Monday, August 10, 2009

Servitudes - a short guide

Servitudes can be simply described as obligations or restrictions attached to a property - and by extension to its owners - and which have been established either in the interests of the general public or one or more individuals.

Servitudes considered to be in the public interest typically can include any restrictions relating to the design and construction of a property when it is close to a historic site, a conservation area, zones of special architectural interest, or in connection with access to public facilities such as electricity pylons, transformers etc; gas, telephone and water installations; or related to public safety, including roads (where land might be requisitioned for widening) and access for emergency vehicles. In areas designated as being at risk, for example of flooding, there may be restrictions about the level of a property's ground floor in relation to the public highway.

There are invariably restrictions in terms of a building's orientation and its alignment with other buildings and the public highway.

Private servitudes relate to matters such as the height of plants and trees in your garden, and their distance from the property's boundaries; buildings and extensions in relation to their height, distance from boundaries, and your neighbour's right to sunlight and fresh air, which cannot be compromised. Local byelaws and/or the rules of the co-ownership syndicate invariably include restricitons such as the height and type of boundary wall, fencing or shrubbery.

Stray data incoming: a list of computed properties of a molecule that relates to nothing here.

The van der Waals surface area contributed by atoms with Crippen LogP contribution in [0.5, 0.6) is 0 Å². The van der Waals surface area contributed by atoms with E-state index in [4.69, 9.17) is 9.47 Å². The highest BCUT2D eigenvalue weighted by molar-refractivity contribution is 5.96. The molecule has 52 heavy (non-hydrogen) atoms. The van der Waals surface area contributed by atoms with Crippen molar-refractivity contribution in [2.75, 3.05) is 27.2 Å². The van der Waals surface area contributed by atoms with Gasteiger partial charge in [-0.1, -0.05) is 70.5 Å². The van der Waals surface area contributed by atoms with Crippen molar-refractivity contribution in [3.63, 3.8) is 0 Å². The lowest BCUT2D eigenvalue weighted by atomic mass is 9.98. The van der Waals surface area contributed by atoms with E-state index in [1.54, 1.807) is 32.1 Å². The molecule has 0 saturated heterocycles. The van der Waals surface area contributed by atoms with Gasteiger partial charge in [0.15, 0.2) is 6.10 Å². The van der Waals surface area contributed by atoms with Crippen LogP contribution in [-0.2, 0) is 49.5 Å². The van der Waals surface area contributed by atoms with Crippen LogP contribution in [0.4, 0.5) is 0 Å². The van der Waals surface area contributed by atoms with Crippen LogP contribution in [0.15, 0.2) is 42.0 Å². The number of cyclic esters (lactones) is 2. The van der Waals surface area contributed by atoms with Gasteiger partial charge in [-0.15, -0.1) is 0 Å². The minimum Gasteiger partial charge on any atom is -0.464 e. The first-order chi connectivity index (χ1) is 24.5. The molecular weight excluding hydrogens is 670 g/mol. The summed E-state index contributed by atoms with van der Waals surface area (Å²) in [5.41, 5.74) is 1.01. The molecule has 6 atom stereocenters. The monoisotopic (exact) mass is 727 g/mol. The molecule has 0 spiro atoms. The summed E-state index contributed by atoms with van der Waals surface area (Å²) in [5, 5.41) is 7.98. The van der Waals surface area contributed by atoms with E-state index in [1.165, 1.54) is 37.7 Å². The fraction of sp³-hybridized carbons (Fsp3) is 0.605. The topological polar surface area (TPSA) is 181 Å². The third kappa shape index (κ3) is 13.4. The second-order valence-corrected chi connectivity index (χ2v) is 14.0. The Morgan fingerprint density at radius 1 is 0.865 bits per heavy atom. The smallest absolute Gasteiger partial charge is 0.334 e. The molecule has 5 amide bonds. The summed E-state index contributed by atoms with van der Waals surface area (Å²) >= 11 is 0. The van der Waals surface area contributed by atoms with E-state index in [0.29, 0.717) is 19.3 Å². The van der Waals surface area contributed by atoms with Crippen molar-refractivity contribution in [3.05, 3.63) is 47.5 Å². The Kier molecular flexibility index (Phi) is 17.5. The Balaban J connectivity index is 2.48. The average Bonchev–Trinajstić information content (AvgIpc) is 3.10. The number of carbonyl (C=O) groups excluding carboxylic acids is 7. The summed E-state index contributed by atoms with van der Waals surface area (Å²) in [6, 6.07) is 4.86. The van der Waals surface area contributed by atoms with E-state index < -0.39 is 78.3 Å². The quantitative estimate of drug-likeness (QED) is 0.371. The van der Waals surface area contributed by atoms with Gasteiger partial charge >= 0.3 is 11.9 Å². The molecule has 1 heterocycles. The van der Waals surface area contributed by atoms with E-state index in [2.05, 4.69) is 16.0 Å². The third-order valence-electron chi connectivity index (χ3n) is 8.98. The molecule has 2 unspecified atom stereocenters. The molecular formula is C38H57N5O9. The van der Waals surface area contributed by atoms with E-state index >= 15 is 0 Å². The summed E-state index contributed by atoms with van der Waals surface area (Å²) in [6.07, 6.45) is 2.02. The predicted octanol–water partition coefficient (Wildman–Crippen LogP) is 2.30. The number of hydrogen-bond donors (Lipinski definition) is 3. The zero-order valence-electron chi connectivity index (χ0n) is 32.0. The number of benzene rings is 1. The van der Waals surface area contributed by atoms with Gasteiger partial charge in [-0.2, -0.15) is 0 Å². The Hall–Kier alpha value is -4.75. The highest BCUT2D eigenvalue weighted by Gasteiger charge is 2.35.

Disputes frequently arise with regard to rights of passage across private land, and they will always be granted to allow access to an otherwise isolated property (to or from the public highway). Building extensions, including terraces, are not allowed to intrude into common areas - such as a garden or courtyard - of a co-ownership building. However if a wall of your building forms part of the boundary line, your neighbour cannot deny you reasonable access to carry out maintenance work on your building, using a ladder or scaffolding on his property.

It is advisable to check carefully when buying a property for the presence and implications of any servitudes, which should be accurately described in the property documents. In addition, national and local planning regulations apply to every type of new building, extension or alteration, and you should always take appropriate advice before starting any work.